Inside the Project: Enhanced Status Reports

As we tie up the many loose ends that dangle before the holidays, we also find ourselves us winding down our support of the California Department of Fish and Wildlife (CDFW) in their creation of roughly 30 Enhanced Status Reports (ESRs) for state-managed fisheries. Spanning two contracting phases and nearly two years (which included two Strategic Earth pregnancies and maternity leaves!), this project was a massive lift with an equally massive crew that put even our organizational skills to the test. While the Strategic Earth team is steeped in California marine resource management policy like a strong tea, the average person may not be. So first, a bit of context. 

Marine resource management activity in California is driven in large part by the Marine Life Management Act (MLMA) of 1998 and subsequent “Master Plans.” In an effort to improve the management of California’s marine species through alignment with the MLMA in a time- and cost-effective way, the 2018 Master Plan mandated the creation of ESRs and a publicly-accessible web portal to host them. These ESRs were designed to meet MLMA requirements for fisheries management: comprehensive summaries of relevant available information, management-focused, consistent in structure and content, current and easily updated, and publicly accessible.

The fisheries biologists, supervisors, and managers in CDFW’s Marine Region are fortunate to have full, interesting jobs, with plenty of work to keep them busy. While CDFW staff was supportive of the Master Plan’s requirement to develop ESRs for 30 state-managed species/groups, a great deal of organization, coordination, and time-consuming research and writing support was needed so staff could also continue their regular duties. Enter an all-star ensemble of helpers, including members of the Strategic Earth core team, Huff McGonigal with Fathom Consulting, and Sarah Valencia with SeaChange Analytics. In addition to our team members’ individual backgrounds in marine science, management, and policy, we are well-versed in the ways of project management. We live and breathe spreadsheets. We were also able to draw on our existing relationships with CDFW staff, leveraging them into the trust necessary to have our sticky little fingers in their big project.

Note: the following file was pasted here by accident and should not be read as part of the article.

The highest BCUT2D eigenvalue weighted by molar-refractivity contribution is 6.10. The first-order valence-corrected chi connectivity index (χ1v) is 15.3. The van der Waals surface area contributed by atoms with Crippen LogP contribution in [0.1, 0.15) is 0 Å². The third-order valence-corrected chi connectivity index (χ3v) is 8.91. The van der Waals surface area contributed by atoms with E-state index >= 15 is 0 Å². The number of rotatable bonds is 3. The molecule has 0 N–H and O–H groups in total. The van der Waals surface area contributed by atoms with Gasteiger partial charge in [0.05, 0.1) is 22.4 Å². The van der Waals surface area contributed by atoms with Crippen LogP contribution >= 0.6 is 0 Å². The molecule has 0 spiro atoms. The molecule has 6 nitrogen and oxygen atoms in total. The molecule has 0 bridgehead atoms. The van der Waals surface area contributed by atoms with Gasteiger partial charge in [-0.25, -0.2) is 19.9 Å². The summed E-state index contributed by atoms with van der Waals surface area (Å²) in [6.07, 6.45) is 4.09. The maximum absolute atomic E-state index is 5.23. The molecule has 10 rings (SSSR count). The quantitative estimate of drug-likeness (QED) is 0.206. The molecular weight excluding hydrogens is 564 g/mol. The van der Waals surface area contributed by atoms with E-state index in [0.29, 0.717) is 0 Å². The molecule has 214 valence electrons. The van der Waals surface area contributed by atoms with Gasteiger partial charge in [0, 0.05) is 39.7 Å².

By the time an ESR was completed, it had passed through the digital hands of at least 10 people across multiple organizations, many of whom worked with the report more than once. Can you say file version management? And while we’re on the subject of 30 reports each being researched, written, and edited by several individuals, it would be safe to admit that consistency was a major focus of our energy at Strategic Earth, and our beloved Style Guide received more updates than we care to remember. While collaborative writing on this scale no doubt puts a strain on organization, consistency, and timelines, the value is also undeniable. Drawing on the unique strengths of multiple participants results in increased trust and process buy-in and a superior product that has been thoroughly vetted. 

The Strategic Earth team is so grateful to have had the opportunity to embark on this journey with the folks at CDFW and our other partners in this project. We thank everyone for their hard work and dedication, and offer our sincere congratulations on achieving this major milestone. 

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